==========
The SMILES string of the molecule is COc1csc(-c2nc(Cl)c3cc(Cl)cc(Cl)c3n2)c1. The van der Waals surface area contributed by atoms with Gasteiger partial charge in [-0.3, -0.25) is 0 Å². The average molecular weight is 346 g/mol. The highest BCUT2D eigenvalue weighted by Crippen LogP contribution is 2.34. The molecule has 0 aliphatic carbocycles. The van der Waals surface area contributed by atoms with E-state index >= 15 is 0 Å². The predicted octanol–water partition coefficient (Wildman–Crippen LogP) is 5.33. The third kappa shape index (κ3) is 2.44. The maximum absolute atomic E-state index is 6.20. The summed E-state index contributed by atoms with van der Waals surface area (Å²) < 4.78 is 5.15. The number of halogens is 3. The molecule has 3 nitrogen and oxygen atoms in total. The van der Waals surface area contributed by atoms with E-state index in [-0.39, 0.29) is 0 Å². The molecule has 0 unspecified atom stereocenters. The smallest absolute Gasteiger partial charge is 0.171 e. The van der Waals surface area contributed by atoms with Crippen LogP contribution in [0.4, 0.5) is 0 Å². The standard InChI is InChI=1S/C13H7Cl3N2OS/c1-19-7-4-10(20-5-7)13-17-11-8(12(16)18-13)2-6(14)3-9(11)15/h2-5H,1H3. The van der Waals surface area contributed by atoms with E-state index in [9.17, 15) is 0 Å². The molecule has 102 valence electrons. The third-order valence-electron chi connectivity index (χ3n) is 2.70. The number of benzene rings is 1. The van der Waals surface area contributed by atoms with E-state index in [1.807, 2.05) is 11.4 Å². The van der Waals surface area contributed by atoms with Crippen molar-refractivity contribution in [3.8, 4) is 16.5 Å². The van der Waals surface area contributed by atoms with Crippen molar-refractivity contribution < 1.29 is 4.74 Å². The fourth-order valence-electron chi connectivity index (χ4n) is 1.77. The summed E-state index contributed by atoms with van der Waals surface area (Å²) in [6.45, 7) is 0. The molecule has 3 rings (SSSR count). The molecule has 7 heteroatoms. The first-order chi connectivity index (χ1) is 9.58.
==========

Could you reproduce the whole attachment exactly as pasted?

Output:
The SMILES string of the molecule is COc1csc(-c2nc(Cl)c3cc(Cl)cc(Cl)c3n2)c1. The van der Waals surface area contributed by atoms with Gasteiger partial charge in [-0.3, -0.25) is 0 Å². The average molecular weight is 346 g/mol. The highest BCUT2D eigenvalue weighted by Crippen LogP contribution is 2.34. The molecule has 0 aliphatic carbocycles. The van der Waals surface area contributed by atoms with E-state index >= 15 is 0 Å². The predicted octanol–water partition coefficient (Wildman–Crippen LogP) is 5.33. The third kappa shape index (κ3) is 2.44. The maximum absolute atomic E-state index is 6.20. The summed E-state index contributed by atoms with van der Waals surface area (Å²) < 4.78 is 5.15. The number of halogens is 3. The molecule has 3 nitrogen and oxygen atoms in total. The van der Waals surface area contributed by atoms with E-state index in [-0.39, 0.29) is 0 Å². The molecule has 0 unspecified atom stereocenters. The smallest absolute Gasteiger partial charge is 0.171 e. The van der Waals surface area contributed by atoms with Crippen LogP contribution in [0.4, 0.5) is 0 Å². The standard InChI is InChI=1S/C13H7Cl3N2OS/c1-19-7-4-10(20-5-7)13-17-11-8(12(16)18-13)2-6(14)3-9(11)15/h2-5H,1H3. The van der Waals surface area contributed by atoms with E-state index in [9.17, 15) is 0 Å². The molecule has 102 valence electrons. The third-order valence-electron chi connectivity index (χ3n) is 2.70. The number of benzene rings is 1. The van der Waals surface area contributed by atoms with E-state index in [1.807, 2.05) is 11.4 Å². The van der Waals surface area contributed by atoms with Crippen molar-refractivity contribution in [3.8, 4) is 16.5 Å². The van der Waals surface area contributed by atoms with Crippen molar-refractivity contribution < 1.29 is 4.74 Å². The fourth-order valence-electron chi connectivity index (χ4n) is 1.77. The summed E-state index contributed by atoms with van der Waals surface area (Å²) in [6.45, 7) is 0. The molecule has 3 rings (SSSR count). The molecule has 7 heteroatoms. The first-order chi connectivity index (χ1) is 9.58.